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hoary rock-moss, racomitrium moss, woolly fringemoss

racomitrium moss

Habit Plants forming dark or grayish to yellowish green, yellowish to blackish brown tufts or patches, usually hoary when dry. Plants medium-sized to large, coarse and rigid, usually hoary, grayish, brownish or yellowish green, yellow or yellow- to blackish brown.

to 15 cm or more, radiculose at the base or not.

mostly pinnately branched, with many short, lateral branchlets.


crowded, erect-appressed when dry, erectopatent when wet, straight to falcate-secund, linear-lanceolate, 3–5 × 0.6–0.9 mm;

margins recurved to revolute for 1/2–2/3 the leaf length, entire proximally the echlorophyllose part formed by decurrencies from the awn;

apices gradually tapering to a long and slender awn, not decurrent, canaliculate distally, concave to broadly carinate proximally, awn hyaline, densely papillose, broadly and evenly decurrent to 1/4–1/3 along the margins, with decurrencies consistently flat, erosodentate to nearly entire and short, to 30 µm, sharp or blunt teeth, distinctly papillose throughout, spreading at a 40–90º angle;

costa in tranverse-section rectangular to reniform in outline, strongly convex abaxially, 75–100 µm wide basally;

basal laminal cells long-rectangular, 40–90 × 7–8 µm, strongly nodulose, forming a broad orange strip along the insertion;

medial cells becoming long-rectangular to linear, 50–60 × 6–8 µm wide;

distal laminal cells short-rectangular, (10–)15–40 × 7–9 µm.

erect to slightly secund when dry, loosely erect to erect-spreading or spreading-recurved when wet, narrowly ovate- to linear-lanceolate;

margins 1-stratose, recurved to revolute, entire proximally, coarsely dentate along the hyaline border;

apices gradually tapering to a long, slender, hyaline acumen;

awns densely papillose, erose-dentate, long-decurrent, with the decurrencies flat or ruffled;

costa percurrent, in transverse section 2-stratose, becoming 3-stratose in the proximal portion;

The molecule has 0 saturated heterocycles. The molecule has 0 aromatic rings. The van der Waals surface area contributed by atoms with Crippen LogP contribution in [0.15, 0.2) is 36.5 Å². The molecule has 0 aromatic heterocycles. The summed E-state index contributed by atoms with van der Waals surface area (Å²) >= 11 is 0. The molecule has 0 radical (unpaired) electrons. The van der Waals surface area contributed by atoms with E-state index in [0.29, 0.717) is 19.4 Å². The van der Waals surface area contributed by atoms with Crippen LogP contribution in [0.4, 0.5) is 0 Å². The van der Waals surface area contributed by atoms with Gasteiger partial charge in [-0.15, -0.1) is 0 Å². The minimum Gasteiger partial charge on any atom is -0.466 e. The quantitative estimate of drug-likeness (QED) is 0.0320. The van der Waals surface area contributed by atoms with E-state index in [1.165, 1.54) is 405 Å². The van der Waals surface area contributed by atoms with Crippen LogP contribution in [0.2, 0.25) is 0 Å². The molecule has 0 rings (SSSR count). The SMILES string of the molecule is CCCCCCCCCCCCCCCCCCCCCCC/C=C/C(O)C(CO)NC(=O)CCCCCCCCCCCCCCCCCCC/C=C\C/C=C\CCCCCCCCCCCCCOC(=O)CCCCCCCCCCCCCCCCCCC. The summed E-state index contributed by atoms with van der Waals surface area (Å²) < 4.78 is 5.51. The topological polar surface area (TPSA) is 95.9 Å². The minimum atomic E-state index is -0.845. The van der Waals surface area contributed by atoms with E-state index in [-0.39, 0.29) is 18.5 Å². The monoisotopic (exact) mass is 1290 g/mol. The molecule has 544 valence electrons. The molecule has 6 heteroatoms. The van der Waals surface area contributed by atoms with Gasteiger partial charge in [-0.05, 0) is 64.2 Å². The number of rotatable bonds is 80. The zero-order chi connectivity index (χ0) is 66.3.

laminal cells 1-stratose, sinuose, dull and opaque, distinctly papillose with large, flat papillae covering the longitudinal walls and almost the whole of the lumina except for a narrow central groove;

basal marginal laminal cells long-rectangular, forming 1(–2)-seriate band, consisting of to 30 rectangular, translucent, not sinuose cells;

alar cells not differentiated;

medial cells long-rectangular;

distal cells short-rectangular.


1–3 per perichaetium, brown to reddish brown, 3–7(–10) mm, erect, flexuose.

single or often 2–3 per perichaetium, sinistrorse when dry, strongly papillose.


brown, 1–1.7 mm, smooth, glistening;

peristome teeth (300–)500–700(–900) µm, reddish brown, arising from a low basal membrane, 2-fid almost to the base into filiform, terete, densely spiculate-papillose divisions.

straight, ovoid to ovoid-cylindric, somewhat ventricose in the base;

annulus revoluble, 2–4-seriate;

operculum long-rostrate;

peristome teeth, long, reddish brown, split nearly to the base into 2 filiform, strongly papillose branches.


conic-mitrate to cucullate, naked.


8–12 µm.

spherical, pale yellow, finely roughened.


perichaetial leaves hyaline, oblong, oblong-lanceolate to elliptical, abruptly constricted into a short, smooth or weakly papillose awn.

Racomitrium lanuginosum


Habitat Dry, exposed areas, mostly with high light intensity, acidic or seldom calciferous soil and rocks, boulders, cliffs, ledges, scree and in fellfields, polar tundra and tundra-like barrens in mountains, hummocks in peatland and moorland, over raw earth of bog margins
Elevation low to high elevations (0-2300 m) [low to high elevations (0-7500 ft)]
from FNA
AK; CA; ID; ME; MT; NH; OR; WA; AB; BC; MB; NL; NS; NT; NU; ON; QC; YT; Atlantic Islands (Azores, Canary Islands, Falkland Islands, Gough Island, Iceland, Madeira, South Georgia, Tristan da Cunha); Australia; Pacific Islands (Hawaiian Islands, New Zealand); Indian Ocean Islands (Heard Island, Îles Crozet, Îles Kerguelen, Prince Edward Islands, Réunion); Greenland; South Africa; arctic and temperate Asia (including Borneo, Java, New Guinea, Sumatra); Europe; South America (Argentina, Chile, Colombia, Ecuador, Peru); Central America (Costa Rica); Antarctica (Deception Island)